EconoMinute: Presidential Politics


This is Richard Wolff with another EconoMinute. It’s now the silly season of
presidential politics. Trump and Clinton will be going at each other telling all
kinds of stories about one another and about themselves for months, and months, and months. What are the economics that separate
Clinton and Trump? And what are the economics that unify them (as very little
different at all)? Let’s take a look. When it comes to Mr.
Trump, his pitch is clear. The economy isn’t doing real well, it’s in fact a
disaster, and many people are suffering, and he (Trump) represents the man who’s
going to change it. Who’s gonna fix it. Nothing so similar as Obama in 2008
explaining the George Bush was presiding over a terrific collapse of capitalism, and that he (Mr.
Obama) representing hope and change would fix it. What is Mr. Trump gonna do? Well, it’s
very vague. He’s gonna slap a tariff on foreign goods. While I doubt that even
the Congress or the Chamber of Commerce or all the big corporations who have
invested trillions in China, India, Brazil, and elsewhere in order to produce
cheaply there and ship it back to America, they’re not gonna let him do
that. I wouldn’t guess. And even if he got his way – which I doubt – and forces Mexicans, Muslims, and God-knows-who-else out of the country, that’s not going to solve our problems either. That’s just scapegoating disguised as
economic policy. And what about Ms. Clinton? Well, she says things aren’t so bad. That it just needs a steady hand (hers)
rather than “wild” suggestions for change (Trump’s) and the little adjustment she
proposes to make: “we’ll just fix everything that needs to be fixed
without shaking anything that we’re all scared to see shake.” She’s steady, he’s
crazy. She says, he says – an old story. What do they share? Two things of
importance: (1) neither of them ever questions the economic system. It’s as if
even though we’ve been suffering for many years, even though the crash of 2008 was the second collapse of capitalism in 75 years, even though it’s lasting longer
than anyone saw, and cutting deeper than anyone imagined, questioning this system is not acceptable.
On that, Clinton and Trump could not be in greater denial and in
greater agreement. And both of them also understand that it really doesn’t matter
so much what you say on the TV and in the newspaper because this is all about
the money. Raising the money to pump the world full of your paid advertisements
that picture you as wonderful and your opponent as awful, and we have to look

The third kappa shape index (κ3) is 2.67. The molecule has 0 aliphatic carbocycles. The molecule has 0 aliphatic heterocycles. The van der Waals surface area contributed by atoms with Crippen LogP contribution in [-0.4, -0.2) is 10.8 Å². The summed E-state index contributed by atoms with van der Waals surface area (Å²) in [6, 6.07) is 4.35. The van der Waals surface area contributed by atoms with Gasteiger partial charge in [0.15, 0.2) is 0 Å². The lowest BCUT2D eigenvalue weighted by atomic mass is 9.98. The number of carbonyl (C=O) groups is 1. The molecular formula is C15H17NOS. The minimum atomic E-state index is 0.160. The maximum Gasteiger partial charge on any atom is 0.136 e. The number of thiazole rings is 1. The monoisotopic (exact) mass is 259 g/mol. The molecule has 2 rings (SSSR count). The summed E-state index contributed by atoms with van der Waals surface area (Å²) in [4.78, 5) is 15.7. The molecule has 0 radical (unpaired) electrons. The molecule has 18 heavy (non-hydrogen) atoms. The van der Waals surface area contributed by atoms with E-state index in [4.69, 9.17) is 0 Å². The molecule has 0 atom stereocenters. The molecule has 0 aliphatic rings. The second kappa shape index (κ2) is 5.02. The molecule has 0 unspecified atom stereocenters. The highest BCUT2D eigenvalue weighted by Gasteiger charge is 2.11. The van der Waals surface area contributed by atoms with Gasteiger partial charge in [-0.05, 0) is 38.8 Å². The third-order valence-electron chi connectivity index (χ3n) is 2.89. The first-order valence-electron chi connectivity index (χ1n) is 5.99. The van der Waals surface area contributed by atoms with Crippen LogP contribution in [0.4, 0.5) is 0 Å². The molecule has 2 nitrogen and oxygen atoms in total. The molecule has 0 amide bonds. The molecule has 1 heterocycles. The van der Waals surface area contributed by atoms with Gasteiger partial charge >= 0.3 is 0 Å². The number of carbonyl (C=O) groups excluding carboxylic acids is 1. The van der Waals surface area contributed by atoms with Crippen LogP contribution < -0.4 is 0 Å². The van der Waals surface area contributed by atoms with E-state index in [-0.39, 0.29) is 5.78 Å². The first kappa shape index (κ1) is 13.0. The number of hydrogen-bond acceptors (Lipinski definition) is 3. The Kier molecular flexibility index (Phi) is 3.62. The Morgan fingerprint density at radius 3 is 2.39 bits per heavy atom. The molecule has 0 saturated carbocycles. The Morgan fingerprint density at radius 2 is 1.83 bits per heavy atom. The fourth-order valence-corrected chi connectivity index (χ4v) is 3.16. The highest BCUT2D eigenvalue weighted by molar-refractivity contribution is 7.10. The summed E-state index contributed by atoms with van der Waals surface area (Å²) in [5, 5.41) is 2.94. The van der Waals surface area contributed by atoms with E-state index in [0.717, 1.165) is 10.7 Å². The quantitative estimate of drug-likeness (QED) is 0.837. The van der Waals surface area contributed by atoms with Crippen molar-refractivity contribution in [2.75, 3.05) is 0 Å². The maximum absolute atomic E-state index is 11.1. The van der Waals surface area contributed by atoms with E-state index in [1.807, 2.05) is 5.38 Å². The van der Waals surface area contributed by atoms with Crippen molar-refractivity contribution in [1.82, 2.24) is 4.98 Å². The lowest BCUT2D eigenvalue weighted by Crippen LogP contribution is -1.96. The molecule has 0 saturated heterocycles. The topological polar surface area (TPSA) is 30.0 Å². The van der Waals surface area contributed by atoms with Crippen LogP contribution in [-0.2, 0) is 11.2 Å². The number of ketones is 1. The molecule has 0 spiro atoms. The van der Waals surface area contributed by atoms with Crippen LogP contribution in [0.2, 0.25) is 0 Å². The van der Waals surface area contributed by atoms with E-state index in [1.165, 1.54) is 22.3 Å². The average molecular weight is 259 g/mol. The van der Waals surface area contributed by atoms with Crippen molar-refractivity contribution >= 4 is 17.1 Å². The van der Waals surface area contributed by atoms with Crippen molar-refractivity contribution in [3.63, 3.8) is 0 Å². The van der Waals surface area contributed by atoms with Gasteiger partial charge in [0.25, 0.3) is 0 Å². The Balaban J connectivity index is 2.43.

at it and see it. Mostly the economics of this presidential race is about the
system crisis which neither candidate and neither party is prepared to confront. This is Richard Wolff with EconoMinute. Learn more: www.democracyatwork.info

Maurice Vega

11 Responses

  1. I'm voting Jill Stein. She won't win, but if the Green Party gets 5% of the vote, they will receive FEC funding next election. The Green Party is the party of reason, and the party of the future. http://gp.org

  2. I think you're being unfair here Prof., Bernie Sanders campaign has managed to make the democratic party more progressive, like making the Democrats have a nation-wide $15 minimum wage platform.

    Sure it's politics and candidates try to make themselves look better than the other, but Trump is truly a demagogue of hate and lies who will shift the discourse of American politics into a bigotted realm where anti-capitlist rhetoric will be further diminished, whilst Clinton at least keeps the bar high and has political incentive to make progressive decisions which may not bring socialist utopia but will make life easier compared to the GOP.

  3. You did this more extensively in an economic update, but I am very pleased you summed up this section and made a seperate video!

  4. i wounder what would happen if we had the chance to for real discuss alternatives to the capitalist system – man how interesting would that be! if we where able to come up with new models for society. We have done it before.
    We just need leaders that are courageous enough to let us start talking about it.

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